Q&A: On Being Data-Driven

December 7th, 2017

Editor’s Note: This is a transcript of the Q&A portion of a webinar we held earlier this year, called “What it Means to be Data-Driven”. These questions have come up repeatedly at other talks we’ve given on the topic, and so we decided to present them in blog format in the hopes that they will reach and help even more people. Have additional questions? Leave them in the comments below.

Q: What is the minimum viable platform infrastructure I need to play with data? It’s not easy to transition an entire organization’s infrastructure, and in order to convince people to do that, I need to show a proof of concept first.

A: We’ve never heard of a successful data project that went “zero to hero” overnight. It’s true that you need to move through stages, proving what works. You can create a minimum viable environment from anything, just on your laptop or in a couple of virtual machines in the cloud. That itself isn’t the issue—it’s when you get to architecting and building out the larger thing that risk comes in. Once we get past a proof of concept stage, we do what we call a “steel thread.” That steel thread is a valuable business case, the solution to an important problem. For example, it could be personalizing product pages for customers.

As we build out the parts of an ultimate platform, it’s necessary to solve that one problem first. By orienting your build-out around this steel-thread business case, you create both immediate business value and reusable parts that can support additional use cases.

Q: How do I talk to my leadership about experimentation and failure in a way that gets them on board?

A: Focus on the problems that data can solve. For example, saying “You have this business problem, I think that this data has the answer.” Also, you could point out that there is power in the data, but it is unknown and so you need to manage the risk (through experimentation platforms). The A/B testing used in products and web analytics shows where experimentation has been industrialized to prove optimization and worth. So there’s lots of external proof you can look to.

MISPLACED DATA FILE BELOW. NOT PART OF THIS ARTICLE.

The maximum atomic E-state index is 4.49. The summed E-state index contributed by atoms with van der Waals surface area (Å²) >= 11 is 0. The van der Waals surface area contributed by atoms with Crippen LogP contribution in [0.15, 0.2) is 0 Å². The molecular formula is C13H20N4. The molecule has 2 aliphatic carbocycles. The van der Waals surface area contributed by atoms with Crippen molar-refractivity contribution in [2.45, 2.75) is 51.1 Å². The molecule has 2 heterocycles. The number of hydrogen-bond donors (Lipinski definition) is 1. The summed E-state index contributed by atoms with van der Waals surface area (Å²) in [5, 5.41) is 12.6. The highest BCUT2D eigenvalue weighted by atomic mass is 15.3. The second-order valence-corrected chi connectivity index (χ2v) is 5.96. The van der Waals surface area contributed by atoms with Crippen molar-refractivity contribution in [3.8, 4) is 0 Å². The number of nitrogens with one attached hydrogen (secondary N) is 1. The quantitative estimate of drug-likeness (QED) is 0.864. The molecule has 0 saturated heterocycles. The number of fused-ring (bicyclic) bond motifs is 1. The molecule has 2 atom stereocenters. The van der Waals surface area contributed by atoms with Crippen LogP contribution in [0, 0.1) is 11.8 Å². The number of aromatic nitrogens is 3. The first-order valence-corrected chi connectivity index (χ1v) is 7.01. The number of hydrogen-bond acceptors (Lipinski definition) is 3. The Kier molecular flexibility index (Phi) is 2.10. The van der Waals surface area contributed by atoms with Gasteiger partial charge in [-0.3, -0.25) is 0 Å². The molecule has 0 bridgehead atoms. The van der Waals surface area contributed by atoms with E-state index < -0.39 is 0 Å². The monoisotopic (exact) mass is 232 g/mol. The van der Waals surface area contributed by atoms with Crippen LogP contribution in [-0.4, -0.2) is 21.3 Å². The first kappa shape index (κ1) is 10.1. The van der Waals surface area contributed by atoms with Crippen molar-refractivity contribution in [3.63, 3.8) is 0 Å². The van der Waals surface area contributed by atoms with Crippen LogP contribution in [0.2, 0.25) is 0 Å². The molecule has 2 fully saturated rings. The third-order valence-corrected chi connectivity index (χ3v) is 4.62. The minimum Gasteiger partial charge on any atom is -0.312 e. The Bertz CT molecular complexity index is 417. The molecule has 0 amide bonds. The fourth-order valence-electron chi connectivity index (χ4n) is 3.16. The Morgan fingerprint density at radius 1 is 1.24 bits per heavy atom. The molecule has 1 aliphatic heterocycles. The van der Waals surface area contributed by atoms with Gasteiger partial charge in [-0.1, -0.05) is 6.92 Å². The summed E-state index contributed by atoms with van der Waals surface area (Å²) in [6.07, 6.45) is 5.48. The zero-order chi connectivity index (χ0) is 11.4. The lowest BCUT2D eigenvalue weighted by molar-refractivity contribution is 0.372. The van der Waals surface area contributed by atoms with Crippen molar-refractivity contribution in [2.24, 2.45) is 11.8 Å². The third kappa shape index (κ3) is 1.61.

Q: What processes do you put around an iteration loop to set expectations and keep it orderly?

An iteration loop that shows starting with business goals and working through understanding data, preparing data, modeling, evaluation, and deployment

A: This is the foundation of our agile data science process, as detailed in this blog post by CTO John Akred. We create “epics”—which are large themes that we want to investigate in our data science explorations—and then we work in a cadence of two-week sprints. At the beginning, we work on one of the epics—for example, seeing whether we can predict the buying behavior of customers. Then we break down what we need to do into what are called “stories” in agile methodology. After looking into that for two weeks, we check back with business stakeholders and tell them what we’ve learned so far. Agile is part of how we ensure that business has regular buy-in.

Q: Would you consider data engineering as part of the Cloud, DevOps, or Open Source section of the Experimental Enterprise?

A: Data engineering is really about constructing the architecture that supports data science on top of it, so in many ways you could say the collective of data engineering has everything below the data science brick. It’s a lot of plumbing and software engineering work.

Data Science, Agile, Platforms & APIs, Cloud, DevOps, Open Source

It’s worthwhile to reiterate that we do believe in the close association of data engineers and data scientists. It’s not uncommon for data scientists to build models in R, for example, and when one of these models is thrown over to the engineers it needs to be re-implemented in Java for production purposes. This system is suboptimal for a few reasons:

  • It’s slow.
  • It’s open to mistakes in translation.
  • It’s very difficult for data scientists to dig in and figure out what’s going on if things don’t go according to plan.

So we believe that both disciplines must work together, and also that tools like Spark are useful, in that they blur the lines and allow both sides to use the same systems for development and production.

Q: It sounds so simple when you lay out the idea of doing things with data, but I don’t even know where to start inside of my traditional organization. What are the immediate, concrete steps I can take to work toward the things you’re recommending?

A: The best way to spread data-driven thinking through an organization is by solving a problem. That is famously how Intuit retooled from being a financial services company to being a data company—it was one department arguing that data could help business problems, and a manager supporting that. In other words, demonstrating success is what moves data projects forward.

So in terms of concrete steps, I’d point to the following questions. (You can do this big, or you can do this small.) What are the problems you want to solve? What data do you have? Can you combine those things to take a step toward solving a small burden or problem? You may need to get resources, you may need to persuade people, and so on—but it’s really as simple and as complicated as this. It’s simple emotionally; it’s complicated because people are involved and data is everywhere.